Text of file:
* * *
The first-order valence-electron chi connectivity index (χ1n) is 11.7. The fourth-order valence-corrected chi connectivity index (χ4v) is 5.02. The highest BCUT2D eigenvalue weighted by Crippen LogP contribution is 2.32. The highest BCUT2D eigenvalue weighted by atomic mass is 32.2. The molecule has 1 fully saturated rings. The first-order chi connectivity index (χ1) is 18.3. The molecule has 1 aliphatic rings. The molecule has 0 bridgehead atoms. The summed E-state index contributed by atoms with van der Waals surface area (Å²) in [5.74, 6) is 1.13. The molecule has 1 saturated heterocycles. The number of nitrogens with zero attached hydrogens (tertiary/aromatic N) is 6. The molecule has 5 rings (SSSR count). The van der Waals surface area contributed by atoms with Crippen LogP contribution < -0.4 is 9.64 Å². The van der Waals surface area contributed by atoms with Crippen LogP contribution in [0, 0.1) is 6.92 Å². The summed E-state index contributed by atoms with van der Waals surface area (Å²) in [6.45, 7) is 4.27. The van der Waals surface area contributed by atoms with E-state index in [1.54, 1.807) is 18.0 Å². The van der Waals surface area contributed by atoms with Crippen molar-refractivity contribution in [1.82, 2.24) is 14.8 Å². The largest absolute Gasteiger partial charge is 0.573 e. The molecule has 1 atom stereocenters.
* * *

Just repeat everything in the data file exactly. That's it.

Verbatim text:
The first-order valence-electron chi connectivity index (χ1n) is 11.7. The fourth-order valence-corrected chi connectivity index (χ4v) is 5.02. The highest BCUT2D eigenvalue weighted by Crippen LogP contribution is 2.32. The highest BCUT2D eigenvalue weighted by atomic mass is 32.2. The molecule has 1 fully saturated rings. The first-order chi connectivity index (χ1) is 18.3. The molecule has 1 aliphatic rings. The molecule has 0 bridgehead atoms. The summed E-state index contributed by atoms with van der Waals surface area (Å²) in [5.74, 6) is 1.13. The molecule has 1 saturated heterocycles. The number of nitrogens with zero attached hydrogens (tertiary/aromatic N) is 6. The molecule has 5 rings (SSSR count). The van der Waals surface area contributed by atoms with Crippen LogP contribution < -0.4 is 9.64 Å². The van der Waals surface area contributed by atoms with Crippen LogP contribution in [0, 0.1) is 6.92 Å². The summed E-state index contributed by atoms with van der Waals surface area (Å²) in [6.45, 7) is 4.27. The van der Waals surface area contributed by atoms with E-state index in [1.54, 1.807) is 18.0 Å². The van der Waals surface area contributed by atoms with Crippen molar-refractivity contribution in [1.82, 2.24) is 14.8 Å². The largest absolute Gasteiger partial charge is 0.573 e. The molecule has 1 atom stereocenters.